Even if you’ve not already read one of Nicola Barker’s novels you’ll gather from its cover – and perhaps its title – that you’re going to be in for a wacky ride with The Cauliflower®. It’s born of Barker’s fascination with Sri Ramakrishna – an avatar, widely regarded as having played a leading role in reviving Hinduism, influencing both Gandhi and Nehru – which has its roots in a free album about Krishna Consciousness which she was handed aged ten in a shopping plaza. Many of us, I’m sure, have waved these offerings away, wary of being drawn into an attempt at conversion but if Barker had followed that line we wouldn’t have this extraordinarily inventive, idiosyncratic interpretation of the avatar’s sketchy story.
Pointless to attempt a detailed synopsis of The Cauliflower®. Suffice to say that it’s Barker’s version of the life of a nineteenth-century man who came to be regarded as a saint thanks to the patronage of a powerful, wealthy woman known as the Rani. As a sunny-natured child, Sri Ramakrishna is given to falling into sudden trances. He eventually becomes a priest, taking up residence at the temple supported by the Rani and her son-in-law who conceives a spiritual infatuation for him. As Sri Ramakrishna’s trances become more frequent, apparently triggered by religious experiences, he attracts a devoted following and eventually is pronounced a saint. Over twenty-five years he’s both cared for and watched in loving frustration by his nephew Hridayram who would dearly love to tread his own spiritual path instead of playing nursemaid to his uncle on the journey which will see him behaving like an ape for the year he espouses Hanuman the monkey-god, dressing as a woman for his goddess Radha period and mastering Tantra, thanks to an orange-robed brahimini whom Hridayram detests.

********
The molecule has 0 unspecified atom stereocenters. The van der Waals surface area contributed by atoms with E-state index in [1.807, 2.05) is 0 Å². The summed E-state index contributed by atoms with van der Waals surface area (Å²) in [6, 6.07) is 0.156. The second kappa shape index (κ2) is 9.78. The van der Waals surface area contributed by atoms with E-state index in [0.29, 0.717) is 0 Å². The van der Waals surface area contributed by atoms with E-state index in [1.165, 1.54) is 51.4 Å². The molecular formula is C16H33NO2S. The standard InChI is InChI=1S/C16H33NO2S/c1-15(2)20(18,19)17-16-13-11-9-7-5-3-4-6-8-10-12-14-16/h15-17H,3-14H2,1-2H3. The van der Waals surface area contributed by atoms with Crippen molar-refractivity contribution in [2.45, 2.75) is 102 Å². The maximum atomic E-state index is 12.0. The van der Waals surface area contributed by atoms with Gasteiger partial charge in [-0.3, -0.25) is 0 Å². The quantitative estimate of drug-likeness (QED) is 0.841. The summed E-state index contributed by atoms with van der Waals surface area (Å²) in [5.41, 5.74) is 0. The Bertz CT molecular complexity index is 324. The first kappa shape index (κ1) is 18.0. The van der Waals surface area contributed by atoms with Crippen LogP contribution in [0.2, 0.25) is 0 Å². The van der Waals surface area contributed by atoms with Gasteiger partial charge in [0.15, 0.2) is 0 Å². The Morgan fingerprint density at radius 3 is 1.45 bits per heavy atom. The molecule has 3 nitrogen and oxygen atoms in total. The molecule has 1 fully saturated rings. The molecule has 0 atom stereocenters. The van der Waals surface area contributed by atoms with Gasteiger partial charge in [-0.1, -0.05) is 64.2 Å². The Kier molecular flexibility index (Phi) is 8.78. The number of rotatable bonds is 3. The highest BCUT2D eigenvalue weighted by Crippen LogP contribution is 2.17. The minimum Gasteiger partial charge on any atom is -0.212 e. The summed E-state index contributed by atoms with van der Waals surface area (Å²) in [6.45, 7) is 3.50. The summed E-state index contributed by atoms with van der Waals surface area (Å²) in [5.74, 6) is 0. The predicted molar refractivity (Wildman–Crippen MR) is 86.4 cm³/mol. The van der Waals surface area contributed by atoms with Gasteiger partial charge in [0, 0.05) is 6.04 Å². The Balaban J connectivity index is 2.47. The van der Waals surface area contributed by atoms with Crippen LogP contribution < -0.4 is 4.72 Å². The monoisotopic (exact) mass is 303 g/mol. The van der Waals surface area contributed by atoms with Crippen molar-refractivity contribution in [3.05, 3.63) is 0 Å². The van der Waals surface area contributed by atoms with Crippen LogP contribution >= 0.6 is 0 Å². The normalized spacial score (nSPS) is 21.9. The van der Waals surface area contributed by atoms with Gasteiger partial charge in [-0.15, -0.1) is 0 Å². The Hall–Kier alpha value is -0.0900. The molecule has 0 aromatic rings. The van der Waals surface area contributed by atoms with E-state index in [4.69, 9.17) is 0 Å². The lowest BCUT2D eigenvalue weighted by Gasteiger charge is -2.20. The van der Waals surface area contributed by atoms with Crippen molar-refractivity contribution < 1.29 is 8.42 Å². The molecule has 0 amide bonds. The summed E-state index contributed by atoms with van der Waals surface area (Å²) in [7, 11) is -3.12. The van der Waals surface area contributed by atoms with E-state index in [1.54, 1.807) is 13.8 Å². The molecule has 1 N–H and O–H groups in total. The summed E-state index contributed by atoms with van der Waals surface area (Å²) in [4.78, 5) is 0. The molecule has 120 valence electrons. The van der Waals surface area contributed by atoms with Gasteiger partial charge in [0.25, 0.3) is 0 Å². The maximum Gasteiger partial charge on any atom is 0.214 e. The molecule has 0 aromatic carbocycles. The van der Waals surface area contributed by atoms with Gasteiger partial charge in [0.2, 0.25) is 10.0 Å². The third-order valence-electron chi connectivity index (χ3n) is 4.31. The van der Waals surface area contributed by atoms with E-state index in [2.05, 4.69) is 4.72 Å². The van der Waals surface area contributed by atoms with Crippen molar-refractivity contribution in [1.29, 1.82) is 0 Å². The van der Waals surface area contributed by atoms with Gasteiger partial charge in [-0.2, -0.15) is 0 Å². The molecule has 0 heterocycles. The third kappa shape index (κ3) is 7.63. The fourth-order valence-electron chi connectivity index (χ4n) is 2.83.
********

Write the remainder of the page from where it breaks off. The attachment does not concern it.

There are two narrative strands running through Barker’s novel, neither chronological: one is told through the voice of the put-upon but devoted Hridayram, the other is Sri Ramakrishna’s story as told by the author of The Cauliflower®. Barker punctuates her novel with haiku and extracts from the Song of Solomon together with a multitude of diversions and devices – from recounting dreams to imagining the goings-on in the temple through the eyes of a swift equipped with a tiny camera – frequently pulling the rug out from underneath her readers’ feet, contradicting and questioning what has gone before. It’s often very funny not to mention vivid. Kali, the goddess to whom Sri Ramakrishna devotes himself, is described as an ‘all-singing, dervish-dancing, ecstatically stomping, bloody-sword-wielding Beyoncé Knowles’. Barker has clearly researched her subject long and hard – there’s a bibliography accompanied by enthusiastic recommendations – but, as she’s the first to admit, this is not a biography of Sri Ramakrishna. In her own words it’s ‘a painstakingly constructed, slightly mischievous and occasionally provocative/chaotic mosaic of many other people’s thoughts, memories and experiences’. Apart from one very irritating passage – too many ‘parp-parps’, if you’re interested – it worked beautifully for me but it’s a Marmite novel, no doubt about it.